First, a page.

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Find the limit, if it exists. If the limit does not exist, explain why.

$ \displaystyle \lim_{x \to 0^+}\left(\frac{1}{x} - \frac{1}{|x|} \right) $

$\lim _{x \rightarrow 0^{+}}\left(\frac{1}{x}-\frac{1}{|x|}\right)=0$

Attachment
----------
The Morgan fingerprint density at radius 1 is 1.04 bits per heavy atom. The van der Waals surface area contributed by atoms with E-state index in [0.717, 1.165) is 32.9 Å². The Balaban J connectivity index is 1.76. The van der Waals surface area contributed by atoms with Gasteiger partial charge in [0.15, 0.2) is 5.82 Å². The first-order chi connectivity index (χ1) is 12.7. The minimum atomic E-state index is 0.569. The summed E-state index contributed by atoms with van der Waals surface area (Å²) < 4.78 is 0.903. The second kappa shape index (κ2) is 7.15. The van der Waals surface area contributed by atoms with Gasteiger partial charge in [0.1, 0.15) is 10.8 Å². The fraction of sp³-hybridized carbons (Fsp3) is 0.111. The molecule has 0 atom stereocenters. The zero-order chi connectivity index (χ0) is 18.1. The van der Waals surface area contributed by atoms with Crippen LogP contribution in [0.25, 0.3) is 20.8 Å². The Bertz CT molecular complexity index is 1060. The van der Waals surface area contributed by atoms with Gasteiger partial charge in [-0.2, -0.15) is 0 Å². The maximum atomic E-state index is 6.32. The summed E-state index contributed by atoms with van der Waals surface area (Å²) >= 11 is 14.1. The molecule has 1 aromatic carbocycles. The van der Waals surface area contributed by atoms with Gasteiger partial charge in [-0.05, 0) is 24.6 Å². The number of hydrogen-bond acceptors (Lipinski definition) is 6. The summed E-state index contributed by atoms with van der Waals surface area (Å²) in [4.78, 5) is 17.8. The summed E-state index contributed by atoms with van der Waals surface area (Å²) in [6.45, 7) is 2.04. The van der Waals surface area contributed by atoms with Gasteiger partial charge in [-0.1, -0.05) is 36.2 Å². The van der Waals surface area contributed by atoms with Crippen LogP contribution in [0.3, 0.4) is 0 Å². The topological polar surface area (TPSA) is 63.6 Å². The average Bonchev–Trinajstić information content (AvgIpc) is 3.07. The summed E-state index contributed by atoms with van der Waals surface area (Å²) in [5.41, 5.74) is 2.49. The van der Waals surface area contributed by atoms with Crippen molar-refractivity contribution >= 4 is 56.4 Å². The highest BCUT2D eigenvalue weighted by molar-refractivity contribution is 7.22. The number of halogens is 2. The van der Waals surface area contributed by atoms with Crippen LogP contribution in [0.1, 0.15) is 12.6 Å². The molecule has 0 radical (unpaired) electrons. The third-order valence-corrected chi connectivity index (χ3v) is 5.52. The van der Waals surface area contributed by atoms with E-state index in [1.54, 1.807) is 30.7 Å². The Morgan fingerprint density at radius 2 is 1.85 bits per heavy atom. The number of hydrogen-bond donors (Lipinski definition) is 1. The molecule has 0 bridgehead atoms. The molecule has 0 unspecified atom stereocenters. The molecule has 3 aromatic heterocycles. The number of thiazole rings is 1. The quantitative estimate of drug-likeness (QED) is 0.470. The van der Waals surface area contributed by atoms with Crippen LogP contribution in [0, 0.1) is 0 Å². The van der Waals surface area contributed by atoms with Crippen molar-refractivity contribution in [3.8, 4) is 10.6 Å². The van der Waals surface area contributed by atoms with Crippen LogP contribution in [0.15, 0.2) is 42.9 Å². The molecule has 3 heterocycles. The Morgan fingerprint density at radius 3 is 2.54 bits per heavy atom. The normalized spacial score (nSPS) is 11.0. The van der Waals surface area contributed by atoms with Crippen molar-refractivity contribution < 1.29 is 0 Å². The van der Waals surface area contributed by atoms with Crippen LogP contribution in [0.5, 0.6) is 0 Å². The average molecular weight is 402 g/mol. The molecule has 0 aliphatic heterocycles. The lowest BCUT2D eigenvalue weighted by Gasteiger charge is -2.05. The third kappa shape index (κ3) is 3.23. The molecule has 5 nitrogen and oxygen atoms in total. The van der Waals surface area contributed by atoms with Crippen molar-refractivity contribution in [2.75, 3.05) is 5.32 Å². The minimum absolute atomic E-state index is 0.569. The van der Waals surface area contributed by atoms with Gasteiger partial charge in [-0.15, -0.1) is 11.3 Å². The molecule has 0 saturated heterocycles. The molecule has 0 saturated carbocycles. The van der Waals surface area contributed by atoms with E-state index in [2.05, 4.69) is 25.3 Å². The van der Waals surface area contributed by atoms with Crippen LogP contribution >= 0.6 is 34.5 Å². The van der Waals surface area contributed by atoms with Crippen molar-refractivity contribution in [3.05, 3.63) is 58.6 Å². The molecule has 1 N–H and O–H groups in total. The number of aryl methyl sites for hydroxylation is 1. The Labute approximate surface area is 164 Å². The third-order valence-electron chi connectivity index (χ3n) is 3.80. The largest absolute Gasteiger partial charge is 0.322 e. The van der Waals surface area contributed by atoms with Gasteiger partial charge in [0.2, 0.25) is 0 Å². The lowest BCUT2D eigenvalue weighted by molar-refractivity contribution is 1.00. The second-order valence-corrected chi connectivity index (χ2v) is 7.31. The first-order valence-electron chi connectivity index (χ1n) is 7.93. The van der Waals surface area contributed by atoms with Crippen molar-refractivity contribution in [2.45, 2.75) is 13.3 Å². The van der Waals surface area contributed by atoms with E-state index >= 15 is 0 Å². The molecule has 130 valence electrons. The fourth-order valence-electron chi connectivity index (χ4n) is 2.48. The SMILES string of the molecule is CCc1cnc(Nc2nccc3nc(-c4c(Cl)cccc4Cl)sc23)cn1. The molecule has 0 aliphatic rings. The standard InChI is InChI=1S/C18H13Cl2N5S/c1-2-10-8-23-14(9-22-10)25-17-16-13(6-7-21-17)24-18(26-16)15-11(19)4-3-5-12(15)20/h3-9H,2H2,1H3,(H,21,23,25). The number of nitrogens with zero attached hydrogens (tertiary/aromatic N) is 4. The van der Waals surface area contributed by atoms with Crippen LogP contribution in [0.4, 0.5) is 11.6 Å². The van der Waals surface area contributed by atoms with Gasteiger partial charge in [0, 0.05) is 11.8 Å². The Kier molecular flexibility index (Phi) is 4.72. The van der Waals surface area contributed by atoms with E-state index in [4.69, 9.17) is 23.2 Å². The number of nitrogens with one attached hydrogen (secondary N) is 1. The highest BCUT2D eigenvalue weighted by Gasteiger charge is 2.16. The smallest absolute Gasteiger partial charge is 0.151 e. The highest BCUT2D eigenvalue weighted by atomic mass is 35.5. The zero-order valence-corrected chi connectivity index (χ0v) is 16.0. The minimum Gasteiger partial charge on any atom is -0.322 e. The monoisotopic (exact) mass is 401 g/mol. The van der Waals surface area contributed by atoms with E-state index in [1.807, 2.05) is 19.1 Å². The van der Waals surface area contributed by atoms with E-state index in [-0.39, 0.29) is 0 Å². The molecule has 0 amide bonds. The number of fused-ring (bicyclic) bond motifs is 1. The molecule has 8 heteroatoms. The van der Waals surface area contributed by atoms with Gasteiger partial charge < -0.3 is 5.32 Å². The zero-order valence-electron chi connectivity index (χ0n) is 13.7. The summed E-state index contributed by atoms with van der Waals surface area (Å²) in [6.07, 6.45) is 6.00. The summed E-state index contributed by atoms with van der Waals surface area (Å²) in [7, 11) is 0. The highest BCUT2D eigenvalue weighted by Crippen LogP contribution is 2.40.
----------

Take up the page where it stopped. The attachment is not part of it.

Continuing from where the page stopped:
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is problem number forty six of this tour Tactless eighth edition section two point three Find the limited It exists. There's a limit does not exist. Explain away the limit is expert zero from the right of the quantity one over X minus one over the absolute value picks. We notice that as experts zero, each of these terms is indeterminant. So our approach is to combine the two factions and cft functions and defines in any way we haven't upset value function here. Ah, that we first I need to deal with before we can try to combine the two fractions on what we know about the absence of Value X is that it is the same as just a God you x are the function X when X is greater than or equal to zero and it's equivalent to negative X when X is less than zero for this limit, though, however, we are only concerned with ex approaching zero from the right. This guarantees that the values of X are positive and or equal to zero. And so our absolute value function reduces too absolutely of X rays to just x pretties for for the for the reason that we're putting serve from the right and that the function itself is just the same as X in this region. Now we can see that we can simplify this limit pretty easily. One over X minus on a rex gives us zero. And the limit is you're prettier from the right of dysfunction. Zero gives us the upper limit from the right is equal to zero.